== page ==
Simonett now admits it was more like a full-on breakup.
“We said we were taking a break, but in reality, I quit the band,” Simonett said. “I just felt like I wanted to burn everything down. We had been just so busy touring and just relentlessly (working), I was just getting really burned out. I mean, musically, I was getting burned out, but I was getting burned out by everything, you know — lifestyle, just the whole thing.
“I just needed everything that I was doing at the time to kind of stop.”
It turned out that getting away from his band of 15-plus years was just what Simonett, who writes the majority of the group’s songs, needed to get some perspective. During that time, he was able to branch out musically. He recorded a folk-rock album, 2017’s “Furnace,” with his plugged-in side band Dead Man Winter, and went on to do the more acoustic folk-oriented “Red Tail” and “Orion” — while gaining renewed appreciation for Trampled By Turtles.
“Maybe it took me that space to realize that I really loved this. Thankfully the guys were gracious when I came crawling back,” he said. “Everybody else seemed to have missed it, too. We’ve talked about it a bit where that break ended up being maybe a life saver for our band. It was really good for everybody.
“I’m just thankful they all took me back,” Simonett said. “I found a new love for Trampled, and I also found that I really need once in a while to do my own thing, hence ‘Red Tail’ and my EP. They’re cool with it, so that works out great.”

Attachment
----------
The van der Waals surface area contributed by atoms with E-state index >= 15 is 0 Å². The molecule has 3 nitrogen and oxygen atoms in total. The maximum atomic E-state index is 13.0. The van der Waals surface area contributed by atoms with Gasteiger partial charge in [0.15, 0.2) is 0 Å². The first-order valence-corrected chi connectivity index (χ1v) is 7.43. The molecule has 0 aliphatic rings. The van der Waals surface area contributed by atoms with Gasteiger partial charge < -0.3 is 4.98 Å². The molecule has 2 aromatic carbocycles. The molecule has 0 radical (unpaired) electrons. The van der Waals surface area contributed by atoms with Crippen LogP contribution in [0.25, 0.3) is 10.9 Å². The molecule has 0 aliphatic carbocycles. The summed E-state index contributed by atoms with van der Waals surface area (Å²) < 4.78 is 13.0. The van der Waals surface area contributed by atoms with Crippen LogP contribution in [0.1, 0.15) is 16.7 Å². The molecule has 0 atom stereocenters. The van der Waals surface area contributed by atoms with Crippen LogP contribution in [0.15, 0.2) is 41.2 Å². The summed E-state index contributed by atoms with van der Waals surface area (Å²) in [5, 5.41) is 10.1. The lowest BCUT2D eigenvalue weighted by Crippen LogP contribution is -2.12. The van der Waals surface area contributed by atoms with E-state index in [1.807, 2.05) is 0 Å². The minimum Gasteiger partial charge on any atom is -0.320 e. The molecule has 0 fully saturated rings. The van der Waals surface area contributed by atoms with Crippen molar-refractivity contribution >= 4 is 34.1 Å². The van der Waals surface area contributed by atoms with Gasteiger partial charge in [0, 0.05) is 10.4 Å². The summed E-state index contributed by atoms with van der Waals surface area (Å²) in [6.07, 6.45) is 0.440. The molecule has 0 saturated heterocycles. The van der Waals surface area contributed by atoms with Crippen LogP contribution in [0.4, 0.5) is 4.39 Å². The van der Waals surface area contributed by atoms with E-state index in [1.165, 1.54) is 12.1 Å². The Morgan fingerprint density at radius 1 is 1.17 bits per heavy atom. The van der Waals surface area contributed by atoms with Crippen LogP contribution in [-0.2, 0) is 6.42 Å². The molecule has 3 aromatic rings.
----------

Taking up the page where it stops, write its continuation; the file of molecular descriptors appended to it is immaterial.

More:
The group decided the first step in the reunion should be an attempt to make new music, and it resulted in the 2018 album, “Life is Good on the Open Road,” which marked a spirited return for the band.
As usual, the album had its share of fast-paced numbers (“The Middle,” “Kelly’s Bar” and “Annihilate”) built around solid vocal melodies and plenty of fleet-fingered playing by all six players — a sound that has always enabled Trampled to avoid being easily categorized as bluegrass, country, folk or any other style. Meanwhile, several heartfelt ballads, including “We All Get Lonely,” brought a nice musical balance to “Life is Good on the Open Road.”
The renewed chemistry and energy has carried over to the live stage, Simonett said.
“It’s cliche: You don’t know what you’ve got until it’s gone,” he said. “I don’t think anybody thought we would play again. So when we did, it was so much fun. I do think the last year that we played up until COVID shut everything down, I think our band, for my personal viewpoint on stage, it felt like this is the best band we’ve ever been. I don’t know what it is, but everybody just seems to be playing with all of their heart. I feel like it’s going to be that same way here coming up.”
Things feel so good, the band probably won’t even need much rehearsal to hit the ground running on tour. The musicians probably won’t even make up a set list until the day before or day of the first show — which is typical for them.
“That’s really kind of the last of my concerns, the band’s playing,” Simonett said. “I know that maybe sounds dumb and it might not prove to be true, but I do feel like that’s the one thing I feel really comfortable with. We’ve been playing long enough now, that we can get on stage and make a show.”